This is such a textbook “dark sequel” trailer that it borders on parody, complete with narration by the new villain explaining that the moral simplicity established by the first film was just an illusion, that the heroes haven’t really made anything better, that yada-yada-yada. There is nothing wrong with a sequel going darker, as frankly most of them do, and there is nothing wrong with a good “dark sequel” trailer, which this very much is. But there is something amusingly predictable about the trailer’s construction, with the notion that you could arguably cut together a version of it using clips from the various trailers for The Dark Knight, Skyfall, and Star Trek Into Darkness among others. But if we judge the trailer outside of the whole “dark sequel” context, it’s a pretty spectacular piece of marketing, one that elevates itself both by the “I’ve Got No Strings” music choices and by James Spader’s vocals as the title villain. Much of what he says is “new villain” boilerplate (I was waiting for a “We’re not that different you and I!”) but you hire an actor like Spader to make that stuff sound good.
Personally, the “I’ve Got No Strings” thematic approach has fallen completely flat with me. I didn’t think it sounded particularly interesting when it was first teased by Entertainment Weekly over the summer or when it was highlighted in the Age of Ultron sizzle reel premiered at San Diego Comic-Con. It positions Ultron as a mischievous Pinnochio to Tony Stark’s Geppetto, but right now it’s kind of the “I’ve got red in my ledger” of Age of Ultron: It just doesn’t quite work for me, Whedon trying to be a little too clever.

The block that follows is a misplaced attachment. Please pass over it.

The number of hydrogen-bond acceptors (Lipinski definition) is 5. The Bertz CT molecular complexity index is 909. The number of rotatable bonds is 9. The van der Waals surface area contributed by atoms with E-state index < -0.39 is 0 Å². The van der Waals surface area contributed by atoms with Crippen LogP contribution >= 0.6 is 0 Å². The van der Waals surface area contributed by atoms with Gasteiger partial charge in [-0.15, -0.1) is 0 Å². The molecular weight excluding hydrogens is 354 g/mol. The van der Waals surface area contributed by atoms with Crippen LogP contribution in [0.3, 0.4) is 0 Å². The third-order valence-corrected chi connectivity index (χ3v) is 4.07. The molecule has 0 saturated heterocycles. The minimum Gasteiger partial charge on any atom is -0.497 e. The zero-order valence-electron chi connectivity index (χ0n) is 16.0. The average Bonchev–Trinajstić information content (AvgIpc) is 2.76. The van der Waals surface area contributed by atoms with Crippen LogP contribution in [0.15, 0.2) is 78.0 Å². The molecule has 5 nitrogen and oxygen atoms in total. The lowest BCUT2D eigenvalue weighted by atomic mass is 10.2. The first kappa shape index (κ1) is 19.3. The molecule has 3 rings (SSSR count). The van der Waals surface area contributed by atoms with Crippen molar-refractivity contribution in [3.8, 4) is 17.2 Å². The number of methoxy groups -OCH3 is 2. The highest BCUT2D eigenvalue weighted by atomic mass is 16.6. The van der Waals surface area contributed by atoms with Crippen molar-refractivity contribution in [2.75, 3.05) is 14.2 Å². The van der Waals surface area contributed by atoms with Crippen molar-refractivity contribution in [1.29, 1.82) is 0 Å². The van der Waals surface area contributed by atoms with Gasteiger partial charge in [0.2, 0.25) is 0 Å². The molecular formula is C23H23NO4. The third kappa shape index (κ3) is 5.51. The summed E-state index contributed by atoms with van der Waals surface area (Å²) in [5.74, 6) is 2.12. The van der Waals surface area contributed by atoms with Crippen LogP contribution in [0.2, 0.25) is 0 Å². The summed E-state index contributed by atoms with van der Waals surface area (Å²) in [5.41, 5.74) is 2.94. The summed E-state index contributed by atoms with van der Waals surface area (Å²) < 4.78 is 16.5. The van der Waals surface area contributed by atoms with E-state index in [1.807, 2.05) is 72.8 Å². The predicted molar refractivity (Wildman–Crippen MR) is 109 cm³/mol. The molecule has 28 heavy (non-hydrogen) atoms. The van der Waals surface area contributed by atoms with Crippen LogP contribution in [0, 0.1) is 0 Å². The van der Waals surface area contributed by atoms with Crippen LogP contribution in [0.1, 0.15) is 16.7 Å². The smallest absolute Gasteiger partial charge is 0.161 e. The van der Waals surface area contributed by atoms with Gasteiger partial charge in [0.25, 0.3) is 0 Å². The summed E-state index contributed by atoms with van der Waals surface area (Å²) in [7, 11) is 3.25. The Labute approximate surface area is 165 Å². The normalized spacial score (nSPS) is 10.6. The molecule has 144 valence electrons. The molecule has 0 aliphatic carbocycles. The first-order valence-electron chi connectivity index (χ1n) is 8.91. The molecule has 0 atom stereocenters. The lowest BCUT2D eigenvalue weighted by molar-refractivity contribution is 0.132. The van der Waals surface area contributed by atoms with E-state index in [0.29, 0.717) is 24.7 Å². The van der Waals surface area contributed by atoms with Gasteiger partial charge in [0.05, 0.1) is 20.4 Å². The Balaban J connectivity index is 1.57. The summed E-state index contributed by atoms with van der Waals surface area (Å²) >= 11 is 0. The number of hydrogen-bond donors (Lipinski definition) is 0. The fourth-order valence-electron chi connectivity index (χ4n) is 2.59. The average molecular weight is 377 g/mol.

I still can’t wait to see this movie. There is enough in the rumor mill to suggest that this might not be another Iron Man 3 – this trailer might really be the type of movie we’re getting, like a movie-length version of one of Whedon’s gut-wrenching, mostly serious Buffy the Vampire Slayer episodes. If so, that’ll probably be okay, and comic book enthusiasts must simply be ecstatic that we’re apparently getting a fight between Hulk and Iron Man in the Hulkbuster armor. Both Captain America: Winter Soldier and Thor: The Dark World turned out to at least be in keeping with the tone of their respective trailers, although Thor‘s final act is far funnier than you would have expected it to be. However, there is just something about this Avengers: Age of Ultron trailer that seems so, as Mendelson said, “dark sequel” generic that I can’t help but wonder if we’re being played. If not, bring it on.
What about you? Am I over-thinking it? If this is to be a serious Avengers movie, does that kind of misunderstand that we loved the first movie, warts and all, because it was just so fun? Does James Spader’s Ultron come off as hopelessly generic to you? Or unbelievably awesome? Let me know in the comments.